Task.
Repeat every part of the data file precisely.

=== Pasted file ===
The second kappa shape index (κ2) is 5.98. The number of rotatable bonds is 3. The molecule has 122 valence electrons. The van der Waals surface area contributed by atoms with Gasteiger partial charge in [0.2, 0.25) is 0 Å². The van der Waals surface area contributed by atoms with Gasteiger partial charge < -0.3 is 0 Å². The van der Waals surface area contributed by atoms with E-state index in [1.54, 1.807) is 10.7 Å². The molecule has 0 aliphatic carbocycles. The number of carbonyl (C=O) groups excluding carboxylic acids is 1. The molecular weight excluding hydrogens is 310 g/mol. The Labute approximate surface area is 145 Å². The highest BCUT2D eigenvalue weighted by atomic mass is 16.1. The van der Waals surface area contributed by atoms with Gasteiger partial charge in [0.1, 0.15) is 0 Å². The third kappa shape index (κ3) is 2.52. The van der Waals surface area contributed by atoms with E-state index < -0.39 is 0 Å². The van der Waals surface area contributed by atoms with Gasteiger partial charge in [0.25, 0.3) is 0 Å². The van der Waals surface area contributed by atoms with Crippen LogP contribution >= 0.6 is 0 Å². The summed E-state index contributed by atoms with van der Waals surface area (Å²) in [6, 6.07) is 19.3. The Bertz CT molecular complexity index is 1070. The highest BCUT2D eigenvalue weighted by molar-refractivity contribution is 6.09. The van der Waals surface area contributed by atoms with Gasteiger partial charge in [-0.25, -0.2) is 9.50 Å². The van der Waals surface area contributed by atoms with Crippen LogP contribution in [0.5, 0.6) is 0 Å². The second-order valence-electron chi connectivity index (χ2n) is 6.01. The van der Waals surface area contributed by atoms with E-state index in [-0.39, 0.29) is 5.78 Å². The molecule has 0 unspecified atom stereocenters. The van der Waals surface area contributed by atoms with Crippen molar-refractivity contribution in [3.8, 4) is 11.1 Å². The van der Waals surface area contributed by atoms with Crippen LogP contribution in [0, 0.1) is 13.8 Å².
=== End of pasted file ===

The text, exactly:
The second kappa shape index (κ2) is 5.98. The number of rotatable bonds is 3. The molecule has 122 valence electrons. The van der Waals surface area contributed by atoms with Gasteiger partial charge in [0.2, 0.25) is 0 Å². The van der Waals surface area contributed by atoms with Gasteiger partial charge < -0.3 is 0 Å². The van der Waals surface area contributed by atoms with E-state index in [1.54, 1.807) is 10.7 Å². The molecule has 0 aliphatic carbocycles. The number of carbonyl (C=O) groups excluding carboxylic acids is 1. The molecular weight excluding hydrogens is 310 g/mol. The Labute approximate surface area is 145 Å². The highest BCUT2D eigenvalue weighted by atomic mass is 16.1. The van der Waals surface area contributed by atoms with Gasteiger partial charge in [0.1, 0.15) is 0 Å². The third kappa shape index (κ3) is 2.52. The van der Waals surface area contributed by atoms with E-state index < -0.39 is 0 Å². The van der Waals surface area contributed by atoms with Gasteiger partial charge in [0.25, 0.3) is 0 Å². The van der Waals surface area contributed by atoms with Crippen LogP contribution >= 0.6 is 0 Å². The summed E-state index contributed by atoms with van der Waals surface area (Å²) in [6, 6.07) is 19.3. The Bertz CT molecular complexity index is 1070. The highest BCUT2D eigenvalue weighted by molar-refractivity contribution is 6.09. The van der Waals surface area contributed by atoms with Gasteiger partial charge in [-0.25, -0.2) is 9.50 Å². The van der Waals surface area contributed by atoms with Crippen LogP contribution in [0.5, 0.6) is 0 Å². The second-order valence-electron chi connectivity index (χ2n) is 6.01. The van der Waals surface area contributed by atoms with E-state index in [-0.39, 0.29) is 5.78 Å². The molecule has 0 unspecified atom stereocenters. The van der Waals surface area contributed by atoms with Crippen molar-refractivity contribution in [3.8, 4) is 11.1 Å². The van der Waals surface area contributed by atoms with Crippen LogP contribution in [0, 0.1) is 13.8 Å².